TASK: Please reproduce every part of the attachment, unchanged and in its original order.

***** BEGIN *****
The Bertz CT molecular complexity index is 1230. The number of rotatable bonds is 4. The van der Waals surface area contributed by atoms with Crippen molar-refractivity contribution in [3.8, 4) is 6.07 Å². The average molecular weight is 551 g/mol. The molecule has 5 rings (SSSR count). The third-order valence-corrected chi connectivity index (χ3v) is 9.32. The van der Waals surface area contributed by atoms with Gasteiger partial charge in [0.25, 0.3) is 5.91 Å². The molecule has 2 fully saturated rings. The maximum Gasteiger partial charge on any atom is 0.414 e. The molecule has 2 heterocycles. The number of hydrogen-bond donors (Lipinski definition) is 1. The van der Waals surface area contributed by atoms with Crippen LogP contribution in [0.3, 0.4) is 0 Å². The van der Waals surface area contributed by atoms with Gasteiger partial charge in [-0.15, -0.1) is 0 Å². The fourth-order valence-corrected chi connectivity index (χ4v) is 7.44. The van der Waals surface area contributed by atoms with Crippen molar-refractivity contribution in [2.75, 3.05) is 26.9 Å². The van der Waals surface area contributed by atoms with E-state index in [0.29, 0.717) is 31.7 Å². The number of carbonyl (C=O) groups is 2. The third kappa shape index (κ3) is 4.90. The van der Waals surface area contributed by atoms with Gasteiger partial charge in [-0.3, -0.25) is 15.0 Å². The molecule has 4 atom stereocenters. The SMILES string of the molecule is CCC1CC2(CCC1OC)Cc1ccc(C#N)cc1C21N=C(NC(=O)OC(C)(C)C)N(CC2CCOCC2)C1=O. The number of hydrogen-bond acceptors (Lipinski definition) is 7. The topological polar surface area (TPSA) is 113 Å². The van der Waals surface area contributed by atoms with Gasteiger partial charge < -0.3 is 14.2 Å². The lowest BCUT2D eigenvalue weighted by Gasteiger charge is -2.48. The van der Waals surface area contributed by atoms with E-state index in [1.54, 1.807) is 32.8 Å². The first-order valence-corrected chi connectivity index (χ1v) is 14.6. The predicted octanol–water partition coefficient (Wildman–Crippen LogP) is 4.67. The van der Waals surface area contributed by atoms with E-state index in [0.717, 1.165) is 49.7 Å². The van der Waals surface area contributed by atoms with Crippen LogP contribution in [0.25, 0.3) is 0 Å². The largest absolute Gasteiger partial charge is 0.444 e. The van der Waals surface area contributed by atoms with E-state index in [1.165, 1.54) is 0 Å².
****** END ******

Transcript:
The Bertz CT molecular complexity index is 1230. The number of rotatable bonds is 4. The van der Waals surface area contributed by atoms with Crippen molar-refractivity contribution in [3.8, 4) is 6.07 Å². The average molecular weight is 551 g/mol. The molecule has 5 rings (SSSR count). The third-order valence-corrected chi connectivity index (χ3v) is 9.32. The van der Waals surface area contributed by atoms with Gasteiger partial charge in [0.25, 0.3) is 5.91 Å². The molecule has 2 fully saturated rings. The maximum Gasteiger partial charge on any atom is 0.414 e. The molecule has 2 heterocycles. The number of hydrogen-bond donors (Lipinski definition) is 1. The van der Waals surface area contributed by atoms with Crippen LogP contribution in [0.3, 0.4) is 0 Å². The van der Waals surface area contributed by atoms with Gasteiger partial charge in [-0.15, -0.1) is 0 Å². The fourth-order valence-corrected chi connectivity index (χ4v) is 7.44. The van der Waals surface area contributed by atoms with Crippen molar-refractivity contribution in [2.75, 3.05) is 26.9 Å². The van der Waals surface area contributed by atoms with E-state index in [0.29, 0.717) is 31.7 Å². The number of carbonyl (C=O) groups is 2. The third kappa shape index (κ3) is 4.90. The van der Waals surface area contributed by atoms with Gasteiger partial charge in [-0.3, -0.25) is 15.0 Å². The molecule has 4 atom stereocenters. The SMILES string of the molecule is CCC1CC2(CCC1OC)Cc1ccc(C#N)cc1C21N=C(NC(=O)OC(C)(C)C)N(CC2CCOCC2)C1=O. The number of hydrogen-bond acceptors (Lipinski definition) is 7. The topological polar surface area (TPSA) is 113 Å². The van der Waals surface area contributed by atoms with Gasteiger partial charge < -0.3 is 14.2 Å². The lowest BCUT2D eigenvalue weighted by Gasteiger charge is -2.48. The van der Waals surface area contributed by atoms with E-state index in [1.54, 1.807) is 32.8 Å². The first-order valence-corrected chi connectivity index (χ1v) is 14.6. The predicted octanol–water partition coefficient (Wildman–Crippen LogP) is 4.67. The van der Waals surface area contributed by atoms with E-state index in [0.717, 1.165) is 49.7 Å². The van der Waals surface area contributed by atoms with Crippen LogP contribution in [0.25, 0.3) is 0 Å². The largest absolute Gasteiger partial charge is 0.444 e. The van der Waals surface area contributed by atoms with E-state index in [1.165, 1.54) is 0 Å².